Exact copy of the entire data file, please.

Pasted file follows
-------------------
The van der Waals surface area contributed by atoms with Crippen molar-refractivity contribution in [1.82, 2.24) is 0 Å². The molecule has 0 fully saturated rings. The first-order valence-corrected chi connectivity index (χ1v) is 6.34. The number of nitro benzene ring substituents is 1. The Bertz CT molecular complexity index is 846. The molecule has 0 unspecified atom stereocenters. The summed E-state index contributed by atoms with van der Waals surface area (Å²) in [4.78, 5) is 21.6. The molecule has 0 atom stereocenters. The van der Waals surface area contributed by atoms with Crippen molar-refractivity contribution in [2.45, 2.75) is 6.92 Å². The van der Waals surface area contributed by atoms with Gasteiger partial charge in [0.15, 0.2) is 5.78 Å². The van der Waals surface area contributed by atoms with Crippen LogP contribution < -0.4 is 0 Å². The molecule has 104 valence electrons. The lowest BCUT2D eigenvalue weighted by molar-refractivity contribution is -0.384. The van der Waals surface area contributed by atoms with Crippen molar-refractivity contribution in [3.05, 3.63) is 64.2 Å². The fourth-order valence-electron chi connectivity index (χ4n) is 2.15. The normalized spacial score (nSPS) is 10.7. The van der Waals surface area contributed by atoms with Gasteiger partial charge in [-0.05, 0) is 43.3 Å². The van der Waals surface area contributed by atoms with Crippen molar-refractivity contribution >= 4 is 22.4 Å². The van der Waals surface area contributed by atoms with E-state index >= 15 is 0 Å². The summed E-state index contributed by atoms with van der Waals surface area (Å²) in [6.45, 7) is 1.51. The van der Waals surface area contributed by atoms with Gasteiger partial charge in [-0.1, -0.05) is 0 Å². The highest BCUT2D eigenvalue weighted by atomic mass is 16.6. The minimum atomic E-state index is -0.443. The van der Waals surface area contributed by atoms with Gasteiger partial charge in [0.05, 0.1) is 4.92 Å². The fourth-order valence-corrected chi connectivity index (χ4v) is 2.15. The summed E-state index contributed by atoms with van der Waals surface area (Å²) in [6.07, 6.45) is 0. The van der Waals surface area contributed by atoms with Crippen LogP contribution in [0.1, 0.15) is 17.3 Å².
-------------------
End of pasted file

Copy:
The van der Waals surface area contributed by atoms with Crippen molar-refractivity contribution in [1.82, 2.24) is 0 Å². The molecule has 0 fully saturated rings. The first-order valence-corrected chi connectivity index (χ1v) is 6.34. The number of nitro benzene ring substituents is 1. The Bertz CT molecular complexity index is 846. The molecule has 0 unspecified atom stereocenters. The summed E-state index contributed by atoms with van der Waals surface area (Å²) in [4.78, 5) is 21.6. The molecule has 0 atom stereocenters. The van der Waals surface area contributed by atoms with Crippen molar-refractivity contribution in [2.45, 2.75) is 6.92 Å². The van der Waals surface area contributed by atoms with Gasteiger partial charge in [0.15, 0.2) is 5.78 Å². The van der Waals surface area contributed by atoms with Crippen LogP contribution < -0.4 is 0 Å². The molecule has 104 valence electrons. The lowest BCUT2D eigenvalue weighted by molar-refractivity contribution is -0.384. The van der Waals surface area contributed by atoms with Crippen molar-refractivity contribution in [3.05, 3.63) is 64.2 Å². The fourth-order valence-electron chi connectivity index (χ4n) is 2.15. The normalized spacial score (nSPS) is 10.7. The van der Waals surface area contributed by atoms with Gasteiger partial charge in [-0.05, 0) is 43.3 Å². The van der Waals surface area contributed by atoms with Crippen molar-refractivity contribution >= 4 is 22.4 Å². The van der Waals surface area contributed by atoms with E-state index >= 15 is 0 Å². The summed E-state index contributed by atoms with van der Waals surface area (Å²) in [6.45, 7) is 1.51. The van der Waals surface area contributed by atoms with Gasteiger partial charge in [-0.1, -0.05) is 0 Å². The highest BCUT2D eigenvalue weighted by atomic mass is 16.6. The minimum atomic E-state index is -0.443. The van der Waals surface area contributed by atoms with Gasteiger partial charge in [0.05, 0.1) is 4.92 Å². The fourth-order valence-corrected chi connectivity index (χ4v) is 2.15. The summed E-state index contributed by atoms with van der Waals surface area (Å²) in [6.07, 6.45) is 0. The van der Waals surface area contributed by atoms with Crippen LogP contribution in [0.1, 0.15) is 17.3 Å².